Happy 4th of July…2013.
I can assure you, your Independence Day is going far better than the July 4th spent by the soldiers who had just fought the battle, their relatives, and the townspeople of Gettysburg in 1863.
I was pleased to hear Superintendent Bob Kirby, in his opening remarks for the commemoration ceremonies, use the same figures for troop strengths and casualties that we had used in the Park Service in the 1970s. The most horrific of all, of course, is the figure of 51,000 casualties.
That’s not the number of dead, but of killed plus wounded plus missing or captured. And it does represent both sides. The numbers are almost beyond comprehension. But keep this in mind: The next time you visit or see Yankee Stadium on TV, it holds about 52,000. Imagine all those people, helpless, thirsty, hungry, bleeding, in need of medical care, lying in the fields or strewn through the small town of Gettysburg with a population of 2,400. There were about 400 buildings in the town (200 of which still stand) and about 700 structures in the area, including barns, farmhouses and outbuildings. Not all the outbuildings were used as hospitals, nor were some of the houses in town, so the ones that were used filled to overflowing with the broken bodies of men and boys.
Some observers of these buildings from a distance were struck by the odd “pyramids” below the ground floor windows, then horrified when they got closer and saw they were piles of bloody hands, arms, feet and legs amputated and tossed out by harried surgeons working non-stop.
Then there were the dead. The “optics” were something that would make the worst modern 3-D movie pale in comparison. Men, or what appeared to once have been men, were eviscerated, headless, torso-less, limbless. Bits and pieces of humans were tossed about the farmers’ fields gathering flies, waiting for some unfortunate to pick them up.
The smells were probably the worst, and the least mentioned in the histories. One hundred eighty thousand men (probably more), some with acute diarrhea from lousy food, water, and just plain fear, did not observe the niceties of Victorian Society. Who was going to run across a bullet-swept yard to use the outhouse when there was a nice chimney corner two feet away? Multiply that 180,000 by two or three times a day for four days and that’s just one of the smells permeating the town.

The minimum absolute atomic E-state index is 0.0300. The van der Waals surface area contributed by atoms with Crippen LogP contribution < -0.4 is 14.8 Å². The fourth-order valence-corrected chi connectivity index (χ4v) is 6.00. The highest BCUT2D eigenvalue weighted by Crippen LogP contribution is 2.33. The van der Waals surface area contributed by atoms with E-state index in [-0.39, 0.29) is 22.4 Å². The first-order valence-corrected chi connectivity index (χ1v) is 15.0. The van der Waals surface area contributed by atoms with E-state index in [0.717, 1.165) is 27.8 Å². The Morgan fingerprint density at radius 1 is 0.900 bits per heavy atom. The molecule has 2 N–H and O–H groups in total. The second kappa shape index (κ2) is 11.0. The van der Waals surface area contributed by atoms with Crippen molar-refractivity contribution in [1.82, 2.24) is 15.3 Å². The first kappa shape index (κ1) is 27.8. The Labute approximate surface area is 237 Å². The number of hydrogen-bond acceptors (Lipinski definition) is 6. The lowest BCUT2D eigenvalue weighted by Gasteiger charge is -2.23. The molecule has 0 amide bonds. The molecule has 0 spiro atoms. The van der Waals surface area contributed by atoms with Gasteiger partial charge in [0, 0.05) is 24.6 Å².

Then there were the horses. Ninety thousand horses were used by the armies. A horse produces about 10 pounds of manure per day. That’s 900,000 pounds of manure per day, or 2,700,000 pounds for three days—and 3,600,000 pounds if you include the Glorious Fourth.
And of those 90,000 horses, some 5,000 were killed. After they were left to rot in the hot sun for days, someone realized how hard it is to bury a horse and decided to burn them. Add to the smell of manure the smell of 4,500,000 pounds of rotting horsemeat, bones, and sweat soaked horsehair wafting on the smoke-filled air.
Then there were the human remains. According to one respected source, there were approximately 7,700 dead left on the battlefield when the armies departed. I would add between 1,000 and 2,000 to that figure, because tucked among the 10,800 missing were those so completely mutilated by canister, or liquefied by an exploding shell that they would not be counted among the dead, but were still on the field, “missing.” Adding those figures up and multiplying gives us, in Civil War soldiers’ terms, a “butcher’s bill” of between 1,200,00 and 1,350,000 pounds of putrifying human flesh left lying around for several days in July.
And no one in Gettysburg could escape it. Gettysburg women took to carrying handkerchiefs soaked in rosewater to cover their noses when the wind blew in from the fields. Townsfolk would notice a strange taste and foul smell to their well water that kept getting worse, until they finally dredged up pieces of bodies blown into their water supply. And weeks after the battle, on rainy days, women would look out into their gardens and to their horror see a grizzled arm, or head emerge from a hasty grave.
Suffice it to say, the Gettysburg of today is nothing like the Gettysburg of July 4th 1863.